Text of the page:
Blackhawks

Hawk Talk: Sky-high again, eyeing 7th heaven

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Hawk Talk: Sky-high again, eyeing 7th heaven

Monday, April 25, 2011
Posted: 5:34 p.m. Updated: 12:03 a.m.
By Chris BodenCSNChicago.com

The Blackhawks weren't flying quite as high as they would've liked en route to Game 7 in Vancouver Tuesday night. Left Wing Bryan Bickell could miss the remainder of the playoffs, no longer how long they last, but definitely the first-round series finale and whatever else could be immediately beyond.

"Bryan Bickell underwent surgery with our hand surgeon to repair a tendon lacerated during Game 2 of the Western Cnbference Quarterfinals," said Head Team Physician Dr. Michael Terry in a statement. "While the surgery was anticipated since the injury occurred, Bryan wanted to play before time ran out to complete the procedure appropriately. We anticipate a full recovery in approximately six to eight weeks."

Bickell had two goals in helping the team rally over the last three games, opening the scoring in Games Four and Six. He missed Game 3 after Canucks defenseman Sami Salo accidentally cut him near his wrist after a fall near the Blackhawks bench in Game 2.

Joel Quenneville did announce that Tomas Kopecky was (unlike for Game Five) on this trip and "progressing" from his upper-body injury sustained in the first period of the series opener, raising hope he might be available if the Hawks become the first 8th seed to rally from a 3-0 series deficit to beat a top seed.

But first things, first. The defending champs claim they're not spending much time worrying about who starts in goal for Vancouver Tuesday night, even if Cory Schneider was helped off the ice with only muscle cramping, and not anything more serious.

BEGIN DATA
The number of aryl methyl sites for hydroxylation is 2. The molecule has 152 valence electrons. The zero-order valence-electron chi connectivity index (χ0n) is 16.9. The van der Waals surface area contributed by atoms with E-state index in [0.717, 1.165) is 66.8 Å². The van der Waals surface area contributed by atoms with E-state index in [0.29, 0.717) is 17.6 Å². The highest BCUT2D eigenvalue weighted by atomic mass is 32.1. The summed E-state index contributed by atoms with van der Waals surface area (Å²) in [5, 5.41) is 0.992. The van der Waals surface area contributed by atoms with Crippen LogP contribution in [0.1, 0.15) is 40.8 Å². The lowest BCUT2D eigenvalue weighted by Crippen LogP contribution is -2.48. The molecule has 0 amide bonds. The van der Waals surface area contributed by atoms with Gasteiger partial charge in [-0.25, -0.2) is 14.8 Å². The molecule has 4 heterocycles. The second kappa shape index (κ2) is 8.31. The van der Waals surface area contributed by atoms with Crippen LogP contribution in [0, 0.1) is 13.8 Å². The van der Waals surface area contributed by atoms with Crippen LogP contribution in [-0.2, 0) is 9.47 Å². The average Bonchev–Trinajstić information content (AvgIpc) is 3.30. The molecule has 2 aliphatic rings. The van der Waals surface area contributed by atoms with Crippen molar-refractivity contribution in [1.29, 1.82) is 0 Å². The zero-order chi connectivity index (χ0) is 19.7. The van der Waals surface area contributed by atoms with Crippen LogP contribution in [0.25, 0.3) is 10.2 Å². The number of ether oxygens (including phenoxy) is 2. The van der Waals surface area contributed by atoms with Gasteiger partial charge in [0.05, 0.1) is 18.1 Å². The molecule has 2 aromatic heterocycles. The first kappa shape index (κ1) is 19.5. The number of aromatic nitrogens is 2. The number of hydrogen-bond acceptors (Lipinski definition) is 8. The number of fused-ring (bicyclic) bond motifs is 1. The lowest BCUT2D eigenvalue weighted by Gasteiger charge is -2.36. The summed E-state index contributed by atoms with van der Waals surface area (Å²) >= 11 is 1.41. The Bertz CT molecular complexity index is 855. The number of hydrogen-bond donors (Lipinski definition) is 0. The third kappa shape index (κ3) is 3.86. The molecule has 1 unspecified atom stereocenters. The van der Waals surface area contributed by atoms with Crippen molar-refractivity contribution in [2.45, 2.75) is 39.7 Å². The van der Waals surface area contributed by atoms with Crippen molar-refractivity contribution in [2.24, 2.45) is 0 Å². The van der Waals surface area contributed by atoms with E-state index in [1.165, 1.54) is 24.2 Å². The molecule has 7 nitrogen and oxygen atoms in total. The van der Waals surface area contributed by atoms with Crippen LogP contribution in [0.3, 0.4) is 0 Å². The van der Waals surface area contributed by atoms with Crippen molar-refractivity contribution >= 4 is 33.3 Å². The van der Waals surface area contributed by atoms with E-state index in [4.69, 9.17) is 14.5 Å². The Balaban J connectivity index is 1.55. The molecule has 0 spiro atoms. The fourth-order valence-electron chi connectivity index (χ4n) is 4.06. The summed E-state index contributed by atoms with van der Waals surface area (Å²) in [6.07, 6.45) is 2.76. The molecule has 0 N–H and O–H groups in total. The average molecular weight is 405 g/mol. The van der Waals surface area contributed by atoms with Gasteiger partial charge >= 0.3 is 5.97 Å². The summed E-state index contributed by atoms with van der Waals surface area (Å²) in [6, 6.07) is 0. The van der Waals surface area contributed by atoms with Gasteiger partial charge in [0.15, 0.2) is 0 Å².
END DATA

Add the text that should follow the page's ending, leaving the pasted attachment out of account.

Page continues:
This will be the first Game 7 in Blackhawks history since 1995, when Denis Savard and company rallied from a 2-0 first-round deficit to defeat Toronto. The only players on the current roster who've played in playoff Game 7's are Marian Hossa, Brian Campbell, and Marty Turco. Quenneville coached in three of them in St. Louis.

While Jonathan Toews may be having a quiet offensive series, Quenneville noted that he's been neutralized - and is neutralizing - 41-goal scorer Ryan Kesler, who's expected to be a Selke Trophy (Best Defensive Forward) finalist this week. Each center's been held to no goals and three assists.

There are some interesting things to note about the new faces on each side as this series has progressed. Aside from the injured Manny Malhotra, Canucks GM Mike Gillis added Dan Hamhuis, Keith Ballard, and Raffi Torres. Torres' hit on Brent Seabrook seems to have worked in reverse against his team. Ballard has been a healthy scratch the past two games. Hamhuis pushed Dave Bolland's head into the glass in Game 5, then got his come-uppance from Bolland behind the net Sunday night, setting up the first goal. Then he set up the third by tripping Michael Frolik, leading to his penalty shot.

On the Blackhawks' side, Frolik has two goals, five points and a plus-5 rating. Ben Smith's scored three goals. Chris Campoli's a plus-3 after committing his worst mistake since being acquired at the trade deadline, with the turnover that led to Vancouver's second goal. His teammates would make it a lot less costly.

The Sedins have combined for 12 points through six games (they had 10 in the six games a year ago), but didn't have Bolland in their grill the first three games.